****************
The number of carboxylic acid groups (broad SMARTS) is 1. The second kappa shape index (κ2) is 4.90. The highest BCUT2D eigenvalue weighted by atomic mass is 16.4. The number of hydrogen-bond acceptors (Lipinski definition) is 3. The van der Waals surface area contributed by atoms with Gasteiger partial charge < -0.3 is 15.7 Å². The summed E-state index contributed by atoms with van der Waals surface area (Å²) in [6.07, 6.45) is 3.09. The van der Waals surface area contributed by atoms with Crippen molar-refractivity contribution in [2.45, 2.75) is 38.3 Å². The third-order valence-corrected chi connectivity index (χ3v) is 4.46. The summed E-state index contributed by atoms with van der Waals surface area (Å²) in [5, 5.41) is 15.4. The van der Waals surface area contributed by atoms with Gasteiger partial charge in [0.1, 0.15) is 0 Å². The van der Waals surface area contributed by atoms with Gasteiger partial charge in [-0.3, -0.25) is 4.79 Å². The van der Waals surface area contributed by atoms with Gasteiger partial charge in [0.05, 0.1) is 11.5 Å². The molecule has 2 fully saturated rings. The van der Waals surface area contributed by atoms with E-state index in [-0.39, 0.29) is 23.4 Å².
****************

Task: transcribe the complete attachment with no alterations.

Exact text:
The number of carboxylic acid groups (broad SMARTS) is 1. The second kappa shape index (κ2) is 4.90. The highest BCUT2D eigenvalue weighted by atomic mass is 16.4. The number of hydrogen-bond acceptors (Lipinski definition) is 3. The van der Waals surface area contributed by atoms with Gasteiger partial charge < -0.3 is 15.7 Å². The summed E-state index contributed by atoms with van der Waals surface area (Å²) in [6.07, 6.45) is 3.09. The van der Waals surface area contributed by atoms with Crippen molar-refractivity contribution in [2.45, 2.75) is 38.3 Å². The third-order valence-corrected chi connectivity index (χ3v) is 4.46. The summed E-state index contributed by atoms with van der Waals surface area (Å²) in [5, 5.41) is 15.4. The van der Waals surface area contributed by atoms with Gasteiger partial charge in [0.1, 0.15) is 0 Å². The van der Waals surface area contributed by atoms with Gasteiger partial charge in [-0.3, -0.25) is 4.79 Å². The van der Waals surface area contributed by atoms with Gasteiger partial charge in [0.05, 0.1) is 11.5 Å². The molecule has 2 fully saturated rings. The van der Waals surface area contributed by atoms with E-state index in [-0.39, 0.29) is 23.4 Å².